I bought what were supposed to be a straight neck squash plants. The plants...
I bought what were supposed to be a straight neck squash plants. The plants grew to about 1 foot tall and the fruit looks like straight neck squash, but only gets about 3" long and 1/2" in dia., than stops growing and rots. Tastes bitter. What is it?
Your squash plants were probably mis-marked at the point of purchase. Crookneck squash and straightneck squash differ only slightly in flavor and texture. Both can be interchangeable in your culinary dishes. Your squash plant seems to be in excellent health, and the squash shown in the photo are perfect size for harvest.
If allowed to stay on the vine too long, summer squash can become slightly more bitter.
The weather conditions recently have promoted the appearance of a fungal disease known as "Wet Rot", Choanephora cucurbitarum, which causes the blossom end of summer squash to rot. Although we see no signs of the disease in your photograph, if you have experienced such problems, you should harvest the young, tender squash before it occurs. The disease is exacerbated by overhead irrigation, over fertilization, and poor air circulation. Careful attention to these factors can help to avoid the problem.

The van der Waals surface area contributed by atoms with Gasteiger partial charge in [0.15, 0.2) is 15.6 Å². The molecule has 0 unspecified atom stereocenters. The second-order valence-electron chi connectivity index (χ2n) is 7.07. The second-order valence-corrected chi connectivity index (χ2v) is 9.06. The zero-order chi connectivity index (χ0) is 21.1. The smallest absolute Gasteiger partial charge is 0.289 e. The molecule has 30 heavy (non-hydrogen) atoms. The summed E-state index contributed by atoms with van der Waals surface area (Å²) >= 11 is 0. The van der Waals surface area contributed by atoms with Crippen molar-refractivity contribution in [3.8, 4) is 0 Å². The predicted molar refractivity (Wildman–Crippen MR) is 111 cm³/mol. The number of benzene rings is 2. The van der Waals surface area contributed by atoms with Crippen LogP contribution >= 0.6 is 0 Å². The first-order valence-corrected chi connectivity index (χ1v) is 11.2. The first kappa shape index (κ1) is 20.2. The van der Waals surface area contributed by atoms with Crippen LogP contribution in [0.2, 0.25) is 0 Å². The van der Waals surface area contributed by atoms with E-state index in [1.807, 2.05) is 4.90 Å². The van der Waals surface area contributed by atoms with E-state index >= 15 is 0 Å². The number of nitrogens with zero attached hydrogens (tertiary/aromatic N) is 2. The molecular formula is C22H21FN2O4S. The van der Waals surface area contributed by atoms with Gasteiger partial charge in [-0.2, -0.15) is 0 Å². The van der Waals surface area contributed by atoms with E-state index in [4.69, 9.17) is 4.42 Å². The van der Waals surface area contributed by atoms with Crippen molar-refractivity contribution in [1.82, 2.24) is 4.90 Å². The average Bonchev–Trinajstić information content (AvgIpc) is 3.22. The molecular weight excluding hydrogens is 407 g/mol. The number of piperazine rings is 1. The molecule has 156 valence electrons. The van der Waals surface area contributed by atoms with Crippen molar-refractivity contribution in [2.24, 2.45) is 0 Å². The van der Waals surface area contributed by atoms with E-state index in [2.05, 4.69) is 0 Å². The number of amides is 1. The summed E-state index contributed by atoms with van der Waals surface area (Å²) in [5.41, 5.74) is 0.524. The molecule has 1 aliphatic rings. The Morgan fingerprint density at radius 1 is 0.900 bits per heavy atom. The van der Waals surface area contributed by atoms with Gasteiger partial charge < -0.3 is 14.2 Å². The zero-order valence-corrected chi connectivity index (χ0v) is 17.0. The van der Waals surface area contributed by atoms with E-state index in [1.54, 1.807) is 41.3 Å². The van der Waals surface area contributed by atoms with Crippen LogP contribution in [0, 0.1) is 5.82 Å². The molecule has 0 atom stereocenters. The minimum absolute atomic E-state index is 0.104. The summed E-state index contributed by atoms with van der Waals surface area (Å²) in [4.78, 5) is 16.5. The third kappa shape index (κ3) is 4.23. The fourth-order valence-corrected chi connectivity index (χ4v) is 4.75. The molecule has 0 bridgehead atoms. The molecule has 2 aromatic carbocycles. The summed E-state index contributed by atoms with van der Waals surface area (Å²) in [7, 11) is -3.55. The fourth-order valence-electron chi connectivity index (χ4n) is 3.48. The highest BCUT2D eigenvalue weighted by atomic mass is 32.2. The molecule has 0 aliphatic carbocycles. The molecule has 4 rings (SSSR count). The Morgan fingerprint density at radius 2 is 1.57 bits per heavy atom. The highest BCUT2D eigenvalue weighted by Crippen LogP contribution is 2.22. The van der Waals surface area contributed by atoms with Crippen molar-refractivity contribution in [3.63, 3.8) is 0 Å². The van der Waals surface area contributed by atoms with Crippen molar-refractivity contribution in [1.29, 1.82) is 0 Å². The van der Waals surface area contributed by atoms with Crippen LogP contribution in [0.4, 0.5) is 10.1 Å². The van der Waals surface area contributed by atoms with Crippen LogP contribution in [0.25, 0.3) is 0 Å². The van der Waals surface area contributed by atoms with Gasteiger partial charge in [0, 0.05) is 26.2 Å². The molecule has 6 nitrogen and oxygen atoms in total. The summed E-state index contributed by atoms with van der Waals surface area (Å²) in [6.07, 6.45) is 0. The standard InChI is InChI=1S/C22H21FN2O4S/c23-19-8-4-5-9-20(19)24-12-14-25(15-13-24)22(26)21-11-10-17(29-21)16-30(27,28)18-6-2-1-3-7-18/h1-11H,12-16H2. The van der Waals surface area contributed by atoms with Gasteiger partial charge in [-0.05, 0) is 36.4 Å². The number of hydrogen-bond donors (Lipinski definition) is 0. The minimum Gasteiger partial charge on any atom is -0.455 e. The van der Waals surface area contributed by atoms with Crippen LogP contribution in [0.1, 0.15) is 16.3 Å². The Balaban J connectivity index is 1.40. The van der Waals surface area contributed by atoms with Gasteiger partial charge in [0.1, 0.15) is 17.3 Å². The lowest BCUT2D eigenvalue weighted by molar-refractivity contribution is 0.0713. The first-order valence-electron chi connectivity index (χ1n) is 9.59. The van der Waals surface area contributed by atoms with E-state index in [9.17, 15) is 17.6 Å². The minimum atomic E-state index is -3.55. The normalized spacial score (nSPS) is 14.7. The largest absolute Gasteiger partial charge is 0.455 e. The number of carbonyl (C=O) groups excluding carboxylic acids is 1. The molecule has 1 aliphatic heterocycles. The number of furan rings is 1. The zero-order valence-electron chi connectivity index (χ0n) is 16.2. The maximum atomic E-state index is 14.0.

For future referance:
The fruit only grew to 3 inches long and 1/2 inch in dia. because it was not being pollinated. We Pollinated the fruit by hand and the Squash grew to normal size, which was about 6 to 8 inches long and 1.5 inches in diameter. It tastes very good.
We looked it up on Google.
Thank you for pointing out our oversight. As you probably discovered, pollinating insects don't always fly when we have cloudy, rainy weather. Many homeowners suffer similarly if they use or over-use pesticides in and around the garden. Enjoy your garden and we hope you have a fruitful year.